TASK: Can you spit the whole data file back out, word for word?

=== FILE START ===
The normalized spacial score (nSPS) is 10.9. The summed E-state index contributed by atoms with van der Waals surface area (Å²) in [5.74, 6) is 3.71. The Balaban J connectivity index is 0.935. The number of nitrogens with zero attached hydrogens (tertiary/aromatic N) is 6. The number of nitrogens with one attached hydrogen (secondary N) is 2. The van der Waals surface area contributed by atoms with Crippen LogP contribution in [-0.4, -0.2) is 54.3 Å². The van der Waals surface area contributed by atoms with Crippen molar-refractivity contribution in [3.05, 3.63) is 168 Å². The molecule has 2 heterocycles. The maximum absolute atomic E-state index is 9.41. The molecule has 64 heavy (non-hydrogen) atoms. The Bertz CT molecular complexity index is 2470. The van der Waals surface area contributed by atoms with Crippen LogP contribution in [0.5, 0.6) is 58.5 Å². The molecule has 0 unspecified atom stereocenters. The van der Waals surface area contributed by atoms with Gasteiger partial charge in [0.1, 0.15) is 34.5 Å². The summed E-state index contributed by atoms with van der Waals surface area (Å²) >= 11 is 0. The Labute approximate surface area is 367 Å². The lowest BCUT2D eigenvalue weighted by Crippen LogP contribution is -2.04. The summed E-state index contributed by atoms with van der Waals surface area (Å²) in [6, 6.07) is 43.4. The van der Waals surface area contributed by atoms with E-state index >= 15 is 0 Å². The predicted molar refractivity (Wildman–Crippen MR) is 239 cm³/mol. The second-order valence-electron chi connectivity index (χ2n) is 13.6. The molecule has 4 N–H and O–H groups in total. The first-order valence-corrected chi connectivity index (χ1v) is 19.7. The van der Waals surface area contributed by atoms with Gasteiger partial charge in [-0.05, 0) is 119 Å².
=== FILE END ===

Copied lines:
The normalized spacial score (nSPS) is 10.9. The summed E-state index contributed by atoms with van der Waals surface area (Å²) in [5.74, 6) is 3.71. The Balaban J connectivity index is 0.935. The number of nitrogens with zero attached hydrogens (tertiary/aromatic N) is 6. The number of nitrogens with one attached hydrogen (secondary N) is 2. The van der Waals surface area contributed by atoms with Crippen LogP contribution in [-0.4, -0.2) is 54.3 Å². The van der Waals surface area contributed by atoms with Crippen molar-refractivity contribution in [3.05, 3.63) is 168 Å². The molecule has 2 heterocycles. The maximum absolute atomic E-state index is 9.41. The molecule has 64 heavy (non-hydrogen) atoms. The Bertz CT molecular complexity index is 2470. The van der Waals surface area contributed by atoms with Crippen LogP contribution in [0.5, 0.6) is 58.5 Å². The molecule has 0 unspecified atom stereocenters. The van der Waals surface area contributed by atoms with Gasteiger partial charge in [0.1, 0.15) is 34.5 Å². The summed E-state index contributed by atoms with van der Waals surface area (Å²) >= 11 is 0. The Labute approximate surface area is 367 Å². The lowest BCUT2D eigenvalue weighted by Crippen LogP contribution is -2.04. The summed E-state index contributed by atoms with van der Waals surface area (Å²) in [6, 6.07) is 43.4. The van der Waals surface area contributed by atoms with E-state index >= 15 is 0 Å². The predicted molar refractivity (Wildman–Crippen MR) is 239 cm³/mol. The second-order valence-electron chi connectivity index (χ2n) is 13.6. The molecule has 4 N–H and O–H groups in total. The first-order valence-corrected chi connectivity index (χ1v) is 19.7. The van der Waals surface area contributed by atoms with Gasteiger partial charge in [-0.05, 0) is 119 Å².